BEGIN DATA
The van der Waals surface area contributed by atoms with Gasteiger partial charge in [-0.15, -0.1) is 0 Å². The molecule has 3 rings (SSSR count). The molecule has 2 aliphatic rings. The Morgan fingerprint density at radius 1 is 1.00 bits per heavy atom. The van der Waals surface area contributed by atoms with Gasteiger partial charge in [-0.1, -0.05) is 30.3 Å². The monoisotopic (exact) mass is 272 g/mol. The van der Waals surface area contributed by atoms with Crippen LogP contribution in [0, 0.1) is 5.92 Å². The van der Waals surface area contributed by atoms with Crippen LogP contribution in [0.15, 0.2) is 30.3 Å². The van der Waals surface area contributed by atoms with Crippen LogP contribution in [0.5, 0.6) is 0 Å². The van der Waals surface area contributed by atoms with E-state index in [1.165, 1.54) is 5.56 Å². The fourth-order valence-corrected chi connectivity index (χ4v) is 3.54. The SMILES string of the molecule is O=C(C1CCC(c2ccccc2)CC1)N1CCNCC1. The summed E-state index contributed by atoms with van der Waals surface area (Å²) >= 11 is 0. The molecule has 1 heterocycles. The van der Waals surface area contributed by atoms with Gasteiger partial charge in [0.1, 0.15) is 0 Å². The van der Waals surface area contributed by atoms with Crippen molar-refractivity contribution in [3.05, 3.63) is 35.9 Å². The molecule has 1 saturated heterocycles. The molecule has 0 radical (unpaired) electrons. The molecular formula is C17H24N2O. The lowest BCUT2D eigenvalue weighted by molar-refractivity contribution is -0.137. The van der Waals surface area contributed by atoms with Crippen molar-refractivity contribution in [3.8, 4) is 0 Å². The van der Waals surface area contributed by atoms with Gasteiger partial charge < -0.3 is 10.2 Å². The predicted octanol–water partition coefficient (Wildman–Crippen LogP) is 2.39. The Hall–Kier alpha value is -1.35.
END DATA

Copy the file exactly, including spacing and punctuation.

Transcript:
The van der Waals surface area contributed by atoms with Gasteiger partial charge in [-0.15, -0.1) is 0 Å². The molecule has 3 rings (SSSR count). The molecule has 2 aliphatic rings. The Morgan fingerprint density at radius 1 is 1.00 bits per heavy atom. The van der Waals surface area contributed by atoms with Gasteiger partial charge in [-0.1, -0.05) is 30.3 Å². The monoisotopic (exact) mass is 272 g/mol. The van der Waals surface area contributed by atoms with Crippen LogP contribution in [0, 0.1) is 5.92 Å². The van der Waals surface area contributed by atoms with Crippen LogP contribution in [0.15, 0.2) is 30.3 Å². The van der Waals surface area contributed by atoms with Crippen LogP contribution in [0.5, 0.6) is 0 Å². The van der Waals surface area contributed by atoms with E-state index in [1.165, 1.54) is 5.56 Å². The fourth-order valence-corrected chi connectivity index (χ4v) is 3.54. The SMILES string of the molecule is O=C(C1CCC(c2ccccc2)CC1)N1CCNCC1. The summed E-state index contributed by atoms with van der Waals surface area (Å²) >= 11 is 0. The molecule has 1 heterocycles. The van der Waals surface area contributed by atoms with Gasteiger partial charge in [0.1, 0.15) is 0 Å². The van der Waals surface area contributed by atoms with Crippen molar-refractivity contribution in [3.05, 3.63) is 35.9 Å². The molecule has 1 saturated heterocycles. The molecule has 0 radical (unpaired) electrons. The molecular formula is C17H24N2O. The lowest BCUT2D eigenvalue weighted by molar-refractivity contribution is -0.137. The van der Waals surface area contributed by atoms with Crippen molar-refractivity contribution in [3.8, 4) is 0 Å². The van der Waals surface area contributed by atoms with Gasteiger partial charge < -0.3 is 10.2 Å². The predicted octanol–water partition coefficient (Wildman–Crippen LogP) is 2.39. The Hall–Kier alpha value is -1.35.